Judicial Separation

To qualify for a divorce, you must have been married for at least one year. However, if your relationship irreparably breaks down before the one year mark and you and your spouse want to split, or if you have a religious objection to divorce but still want to make your separation legally recognised and binding, you might want to make use of a judicial separation.

What is judicial separation?

You can apply to a court for judicial separation for the same reasons as you might apply for a divorce. To find out more about grounds for a separation, click here to visit our ‘Grounds for Divorce’ page. The only difference here is that judicial separations are also available for marriages less than a year old.

It is important to note that even if you get a judicial separation, you remain married and may want to apply for a divorce further down the line. The purpose of a judicial separation is not to end your marriage; rather, it means that you and your spouse no longer have to cohabit if you choose not to.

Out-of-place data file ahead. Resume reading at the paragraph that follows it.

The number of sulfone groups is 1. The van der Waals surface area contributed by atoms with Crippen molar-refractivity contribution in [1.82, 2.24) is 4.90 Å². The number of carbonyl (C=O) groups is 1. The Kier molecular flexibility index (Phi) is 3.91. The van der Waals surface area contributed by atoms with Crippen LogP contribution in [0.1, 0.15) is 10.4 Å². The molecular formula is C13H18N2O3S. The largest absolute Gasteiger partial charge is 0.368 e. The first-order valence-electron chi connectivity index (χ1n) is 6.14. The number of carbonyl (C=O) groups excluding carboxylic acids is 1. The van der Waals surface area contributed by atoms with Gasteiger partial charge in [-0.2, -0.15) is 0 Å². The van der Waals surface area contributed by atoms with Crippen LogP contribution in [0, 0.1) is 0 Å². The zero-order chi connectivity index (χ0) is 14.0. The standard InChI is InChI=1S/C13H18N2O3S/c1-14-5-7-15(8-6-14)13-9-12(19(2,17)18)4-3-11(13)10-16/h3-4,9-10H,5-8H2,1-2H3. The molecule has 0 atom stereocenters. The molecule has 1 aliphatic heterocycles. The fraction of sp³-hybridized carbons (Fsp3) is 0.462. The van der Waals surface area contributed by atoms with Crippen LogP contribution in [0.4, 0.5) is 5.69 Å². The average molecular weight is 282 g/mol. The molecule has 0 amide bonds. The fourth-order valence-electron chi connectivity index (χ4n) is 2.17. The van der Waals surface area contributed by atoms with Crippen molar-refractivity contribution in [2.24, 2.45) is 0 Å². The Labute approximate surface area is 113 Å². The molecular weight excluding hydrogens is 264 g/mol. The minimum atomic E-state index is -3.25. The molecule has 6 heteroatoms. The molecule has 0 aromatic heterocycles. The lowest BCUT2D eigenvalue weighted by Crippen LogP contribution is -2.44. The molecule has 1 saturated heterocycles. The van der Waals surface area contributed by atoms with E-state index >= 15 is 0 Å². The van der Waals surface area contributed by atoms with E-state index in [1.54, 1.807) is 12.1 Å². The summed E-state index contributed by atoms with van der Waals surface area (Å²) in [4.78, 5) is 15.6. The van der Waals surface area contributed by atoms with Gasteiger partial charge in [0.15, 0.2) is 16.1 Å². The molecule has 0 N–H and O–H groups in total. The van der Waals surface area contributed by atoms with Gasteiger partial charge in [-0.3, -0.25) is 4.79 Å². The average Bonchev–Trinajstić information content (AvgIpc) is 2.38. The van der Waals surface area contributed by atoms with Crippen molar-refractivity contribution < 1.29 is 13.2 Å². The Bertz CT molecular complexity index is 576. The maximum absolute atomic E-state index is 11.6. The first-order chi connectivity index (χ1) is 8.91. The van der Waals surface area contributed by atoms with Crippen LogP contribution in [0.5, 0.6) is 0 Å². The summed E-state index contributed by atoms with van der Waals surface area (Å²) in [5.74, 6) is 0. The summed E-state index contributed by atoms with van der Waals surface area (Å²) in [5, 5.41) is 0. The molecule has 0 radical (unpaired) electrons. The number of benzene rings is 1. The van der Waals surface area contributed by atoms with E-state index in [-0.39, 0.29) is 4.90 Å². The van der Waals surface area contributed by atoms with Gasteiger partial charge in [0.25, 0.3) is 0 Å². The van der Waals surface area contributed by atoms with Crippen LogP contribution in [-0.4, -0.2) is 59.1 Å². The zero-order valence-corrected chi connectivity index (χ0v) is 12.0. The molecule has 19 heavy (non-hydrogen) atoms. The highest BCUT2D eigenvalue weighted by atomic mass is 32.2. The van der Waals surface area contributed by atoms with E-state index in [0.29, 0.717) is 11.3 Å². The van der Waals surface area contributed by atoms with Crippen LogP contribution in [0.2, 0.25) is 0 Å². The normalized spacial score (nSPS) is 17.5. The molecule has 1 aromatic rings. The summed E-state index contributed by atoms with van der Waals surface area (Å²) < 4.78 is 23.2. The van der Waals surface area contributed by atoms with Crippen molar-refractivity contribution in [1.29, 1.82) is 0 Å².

A judicial separation also means that if you were to die intestate, your estate will not pass to your spouse. It will not, however, have an effect on any will you have already made, so this is something you might need to consider as if your spouse is named in your current will and you die before the end of your marriage, they could still inherit.

Why consider judicial separation?

Judicial separations are relatively uncommon, but there are a few reasons why some people favour judicial separation over divorce:

• You can still have a judicial separation even if you’ve been married less than a year.

• It can be less stressful than divorce but still allows for the division of your assets.

• The court can rule on certain aspects of the separation, such as the sale of the matrimonial home.

• If one party objects to divorce on religious grounds, a judicial separation can be an alternative.

 If you have been married less than a year and want to separate from your partner, you should contact one of our divorce solicitors about the potential for a judicial separation and any other options that may be open to you.

Thinking about Judicial Separation? Call our Solicitors today

Don’t hesitate to get in touch if you would welcome an informal 30 minute meeting about judicial separation, divorce or any other family law issue at a time to suit you

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